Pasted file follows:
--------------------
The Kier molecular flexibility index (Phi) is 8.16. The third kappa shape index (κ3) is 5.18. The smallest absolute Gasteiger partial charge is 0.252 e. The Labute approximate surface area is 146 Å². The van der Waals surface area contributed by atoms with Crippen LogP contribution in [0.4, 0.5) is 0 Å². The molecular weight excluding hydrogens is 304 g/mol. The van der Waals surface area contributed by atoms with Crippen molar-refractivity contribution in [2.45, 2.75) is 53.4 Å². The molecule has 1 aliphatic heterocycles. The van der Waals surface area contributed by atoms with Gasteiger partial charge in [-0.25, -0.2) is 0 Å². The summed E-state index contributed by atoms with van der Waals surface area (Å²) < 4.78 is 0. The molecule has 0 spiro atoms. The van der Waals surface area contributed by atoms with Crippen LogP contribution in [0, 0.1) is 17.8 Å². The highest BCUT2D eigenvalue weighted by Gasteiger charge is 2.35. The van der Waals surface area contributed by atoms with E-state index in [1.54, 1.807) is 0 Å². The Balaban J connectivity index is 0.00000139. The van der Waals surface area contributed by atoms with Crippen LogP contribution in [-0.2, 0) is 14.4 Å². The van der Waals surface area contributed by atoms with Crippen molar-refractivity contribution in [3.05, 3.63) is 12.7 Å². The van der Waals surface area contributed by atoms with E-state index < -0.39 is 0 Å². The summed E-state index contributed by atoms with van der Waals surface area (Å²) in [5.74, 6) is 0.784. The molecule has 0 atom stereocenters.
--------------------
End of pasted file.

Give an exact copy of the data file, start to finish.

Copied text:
The Kier molecular flexibility index (Phi) is 8.16. The third kappa shape index (κ3) is 5.18. The smallest absolute Gasteiger partial charge is 0.252 e. The Labute approximate surface area is 146 Å². The van der Waals surface area contributed by atoms with Crippen LogP contribution in [0.4, 0.5) is 0 Å². The molecular weight excluding hydrogens is 304 g/mol. The van der Waals surface area contributed by atoms with Crippen molar-refractivity contribution in [2.45, 2.75) is 53.4 Å². The molecule has 1 aliphatic heterocycles. The van der Waals surface area contributed by atoms with Gasteiger partial charge in [-0.25, -0.2) is 0 Å². The summed E-state index contributed by atoms with van der Waals surface area (Å²) < 4.78 is 0. The molecule has 0 spiro atoms. The van der Waals surface area contributed by atoms with Crippen LogP contribution in [0, 0.1) is 17.8 Å². The highest BCUT2D eigenvalue weighted by Gasteiger charge is 2.35. The van der Waals surface area contributed by atoms with E-state index in [1.54, 1.807) is 0 Å². The Balaban J connectivity index is 0.00000139. The van der Waals surface area contributed by atoms with Crippen LogP contribution in [-0.2, 0) is 14.4 Å². The van der Waals surface area contributed by atoms with Crippen molar-refractivity contribution in [3.05, 3.63) is 12.7 Å². The van der Waals surface area contributed by atoms with E-state index < -0.39 is 0 Å². The summed E-state index contributed by atoms with van der Waals surface area (Å²) in [5.74, 6) is 0.784. The molecule has 0 atom stereocenters.